Of the 35 companies whose information on employment changes up to the early 1990s are available, 28 companies (80 per cent) have reported redundancies of up to one-quarter of their 1988 level work-force. This includes 11 US arms manufacturers which also recorded the largest number of job losses. It is quite possible that the US companies were more severely affected by budget cuts and because it is much more common immediately to apply a hire and fire policy in the United States. Job loss has not only occurred in the United States alone. Companies from other countries are also among the list of those having reported heavy job losses. Only seven companies increased their workforce during this period. However, employment increase was, on an average, much smaller than job losses. In some cases, it has been reported that increase in the number of jobs is not due to hiring new people but due to company restructuring. Companies that have either merged their subsidiaries or have bought smaller firms, have increased their arms production base and employment. The mid-1990s has witnessed a number of mergers/acquisitions. This has been explained elsewhere.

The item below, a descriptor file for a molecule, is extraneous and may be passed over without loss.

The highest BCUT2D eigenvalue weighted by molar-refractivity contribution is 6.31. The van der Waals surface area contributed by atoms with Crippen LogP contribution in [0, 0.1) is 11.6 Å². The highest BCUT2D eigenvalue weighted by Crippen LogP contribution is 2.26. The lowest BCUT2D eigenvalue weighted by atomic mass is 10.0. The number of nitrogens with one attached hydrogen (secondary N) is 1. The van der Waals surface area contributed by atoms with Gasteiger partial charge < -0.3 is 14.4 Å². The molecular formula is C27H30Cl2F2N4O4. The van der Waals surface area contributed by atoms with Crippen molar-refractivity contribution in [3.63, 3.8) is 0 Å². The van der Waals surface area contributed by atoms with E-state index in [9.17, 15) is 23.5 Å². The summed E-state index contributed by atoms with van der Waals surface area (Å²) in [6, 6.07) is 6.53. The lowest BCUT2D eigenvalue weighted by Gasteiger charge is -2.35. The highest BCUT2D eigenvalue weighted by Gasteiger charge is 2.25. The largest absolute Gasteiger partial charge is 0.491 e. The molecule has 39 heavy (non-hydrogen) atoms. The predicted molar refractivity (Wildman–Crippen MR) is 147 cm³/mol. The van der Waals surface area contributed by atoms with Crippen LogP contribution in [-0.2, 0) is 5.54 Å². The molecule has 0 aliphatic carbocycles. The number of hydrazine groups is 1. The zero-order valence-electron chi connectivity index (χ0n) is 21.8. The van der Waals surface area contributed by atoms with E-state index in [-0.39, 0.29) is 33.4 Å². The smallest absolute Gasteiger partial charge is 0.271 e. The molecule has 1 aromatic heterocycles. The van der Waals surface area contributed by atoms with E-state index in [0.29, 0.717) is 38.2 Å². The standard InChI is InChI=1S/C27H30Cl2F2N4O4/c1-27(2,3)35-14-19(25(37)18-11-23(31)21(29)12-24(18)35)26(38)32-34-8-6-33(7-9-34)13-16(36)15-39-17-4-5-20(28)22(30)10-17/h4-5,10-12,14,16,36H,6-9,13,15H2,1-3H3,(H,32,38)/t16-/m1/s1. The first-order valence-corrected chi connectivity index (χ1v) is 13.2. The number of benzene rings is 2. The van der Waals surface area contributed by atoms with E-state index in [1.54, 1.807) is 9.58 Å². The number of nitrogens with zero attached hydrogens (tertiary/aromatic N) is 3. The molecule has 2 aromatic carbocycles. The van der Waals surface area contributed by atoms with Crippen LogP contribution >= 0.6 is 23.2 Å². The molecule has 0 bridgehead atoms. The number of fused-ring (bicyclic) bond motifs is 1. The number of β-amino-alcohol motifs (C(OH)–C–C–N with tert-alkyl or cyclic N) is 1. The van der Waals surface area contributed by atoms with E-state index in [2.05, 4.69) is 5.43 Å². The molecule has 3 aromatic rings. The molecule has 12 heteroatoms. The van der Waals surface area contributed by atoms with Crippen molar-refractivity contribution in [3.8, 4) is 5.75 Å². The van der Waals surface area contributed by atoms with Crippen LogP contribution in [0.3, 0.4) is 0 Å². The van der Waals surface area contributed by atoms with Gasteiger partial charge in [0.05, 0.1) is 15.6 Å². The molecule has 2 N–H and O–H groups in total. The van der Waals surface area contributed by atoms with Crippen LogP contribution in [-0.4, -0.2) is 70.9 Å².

It is also noted that only a few companies from other countries are listed among those with a high dependency on arms sales. This is typical of most US and French companies. In other countries, arms manufacturers diversified and therefore less dependent on arms sales. In these cases, contraction does not necessarily mean redundancy because it is easier for diversified companies with a limited interest in arms production to relocate workers in other non-military production divisions of the company.